bugalugs_338bugalugs_318I’m finding that autumn is like spring. After this recent rain, all over the garden plants that died off over summer are poking their heads up and starting to live again. Like Mary in The Secret Garden, I’m excited. I keep heading outside to scrabble around in the mulch and dirt to see what’s happening.




















She kneeled down and leaned out of the window as far as she could, breathing big breaths and sniffing the air until she laughed because she remembered¬† what Dickon’s mother had said about the end of his nose quivering like a rabbit’s.

‘It must be very early,’ she said. “The little clouds are all pink and I’ve never seen the sky look like this. No one is up. I don’t even hear the stable boys.’
A sudden thought made her scramble to her feet.

‘I can’t wait! I am going to see the garden!’

She had learnt to dress herself by this time, and she put on her clothes in five minutes. She knew a small side door which she could unbolt herself, and she flew downstairs in her stocking feet and put her shoes on in the hall. She unchained and unbolted and unlocked, and when the door was open she sprang across the step with one bound, there there she was standing on the grass, which seemed to have turned green, and with the sun pouring down on her and warm sweet wafts about her and the fluting and twittering and singing coming from every bush and tree. She clasped her hands for pure joy and looked up in the sky, and it was blue and pink and pearly and white and flooded with springtime light that she felt as if she must flute and sing aloud herself, and knew that thrushes and robins and skylarks could not possibly help it. She ran around the paths and shrubs to the secret garden.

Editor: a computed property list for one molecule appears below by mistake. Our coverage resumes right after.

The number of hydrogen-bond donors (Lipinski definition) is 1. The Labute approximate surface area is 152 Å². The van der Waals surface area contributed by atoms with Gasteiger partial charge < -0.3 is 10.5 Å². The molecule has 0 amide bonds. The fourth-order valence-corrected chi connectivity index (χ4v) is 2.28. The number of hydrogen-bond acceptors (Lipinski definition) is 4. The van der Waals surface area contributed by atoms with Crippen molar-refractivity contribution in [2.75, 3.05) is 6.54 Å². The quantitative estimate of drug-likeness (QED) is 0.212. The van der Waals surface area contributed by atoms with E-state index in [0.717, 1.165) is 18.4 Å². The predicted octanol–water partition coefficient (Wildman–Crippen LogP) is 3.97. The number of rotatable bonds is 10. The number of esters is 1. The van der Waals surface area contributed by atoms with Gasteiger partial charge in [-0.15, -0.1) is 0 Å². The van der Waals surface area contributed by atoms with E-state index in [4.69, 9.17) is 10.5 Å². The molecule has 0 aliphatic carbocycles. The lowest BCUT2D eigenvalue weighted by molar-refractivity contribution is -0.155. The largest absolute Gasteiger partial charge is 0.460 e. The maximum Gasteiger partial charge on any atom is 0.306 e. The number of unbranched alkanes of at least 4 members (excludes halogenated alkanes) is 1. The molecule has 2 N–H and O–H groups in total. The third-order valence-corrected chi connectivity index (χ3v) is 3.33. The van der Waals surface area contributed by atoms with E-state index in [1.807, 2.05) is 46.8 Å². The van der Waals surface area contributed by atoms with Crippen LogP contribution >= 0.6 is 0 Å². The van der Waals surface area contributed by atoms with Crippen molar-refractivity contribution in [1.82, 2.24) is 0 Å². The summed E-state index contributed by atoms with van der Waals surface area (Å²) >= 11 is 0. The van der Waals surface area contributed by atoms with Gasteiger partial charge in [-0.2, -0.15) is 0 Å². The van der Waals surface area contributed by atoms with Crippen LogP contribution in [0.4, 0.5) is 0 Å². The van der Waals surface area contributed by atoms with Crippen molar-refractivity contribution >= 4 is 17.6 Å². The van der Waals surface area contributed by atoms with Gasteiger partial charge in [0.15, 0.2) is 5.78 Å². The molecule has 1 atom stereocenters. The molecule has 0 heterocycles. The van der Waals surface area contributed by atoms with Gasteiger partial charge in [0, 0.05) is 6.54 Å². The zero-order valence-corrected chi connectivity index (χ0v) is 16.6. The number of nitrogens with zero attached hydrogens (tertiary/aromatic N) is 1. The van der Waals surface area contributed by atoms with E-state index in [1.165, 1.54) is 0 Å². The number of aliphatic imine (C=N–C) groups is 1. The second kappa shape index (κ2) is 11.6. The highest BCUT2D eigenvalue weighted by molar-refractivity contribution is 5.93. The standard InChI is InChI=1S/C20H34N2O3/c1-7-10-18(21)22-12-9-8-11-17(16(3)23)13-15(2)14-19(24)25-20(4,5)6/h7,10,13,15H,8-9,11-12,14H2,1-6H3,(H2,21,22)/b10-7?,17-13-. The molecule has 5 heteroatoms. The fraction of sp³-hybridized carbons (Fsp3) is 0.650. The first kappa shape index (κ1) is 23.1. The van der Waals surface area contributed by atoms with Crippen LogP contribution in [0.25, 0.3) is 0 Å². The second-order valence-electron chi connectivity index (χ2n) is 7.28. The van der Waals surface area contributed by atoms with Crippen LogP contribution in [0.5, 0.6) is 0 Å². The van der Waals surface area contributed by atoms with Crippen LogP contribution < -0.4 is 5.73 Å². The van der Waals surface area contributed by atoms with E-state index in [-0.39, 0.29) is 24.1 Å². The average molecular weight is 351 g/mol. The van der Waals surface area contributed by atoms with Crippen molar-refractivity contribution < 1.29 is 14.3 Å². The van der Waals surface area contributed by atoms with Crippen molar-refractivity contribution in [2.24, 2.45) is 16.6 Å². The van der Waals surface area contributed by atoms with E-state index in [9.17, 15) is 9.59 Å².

‘It is all different already,’ she said. ‘The grass is greener and things are sticking up everywhere and things are uncurling and green buds of leaves are showing. This afternoon I am sure Dickon will come.’

The long warm rain had done strange things to the herbaceous beds which bordered the walk by the lower wall. There were things sprouting and pushing out from the roots of clumps of plants and there were actually ehre and there glimpses of royal purple and yellow unfurling among the stems of crocuses. Six months before Mistress Mary would not have seen how the world was waking up, but now she missed nothing.


This entry was posted in Uncategorized. Bookmark the permalink.


  1. Kate C says:

    My favourite book of all time. If I had to memorise one book to preserve it for posterity, The Secret Garden would be it.

    • susan says:

      Dear Kate,
      Yes, me too. It’s one of the touchstones of my childhood reading. If I had a religion, it would be simply that kind of “looking at small things”.
      I hope your father continues improving.
      All the best,

Leave a Reply

Your email address will not be published. Required fields are marked *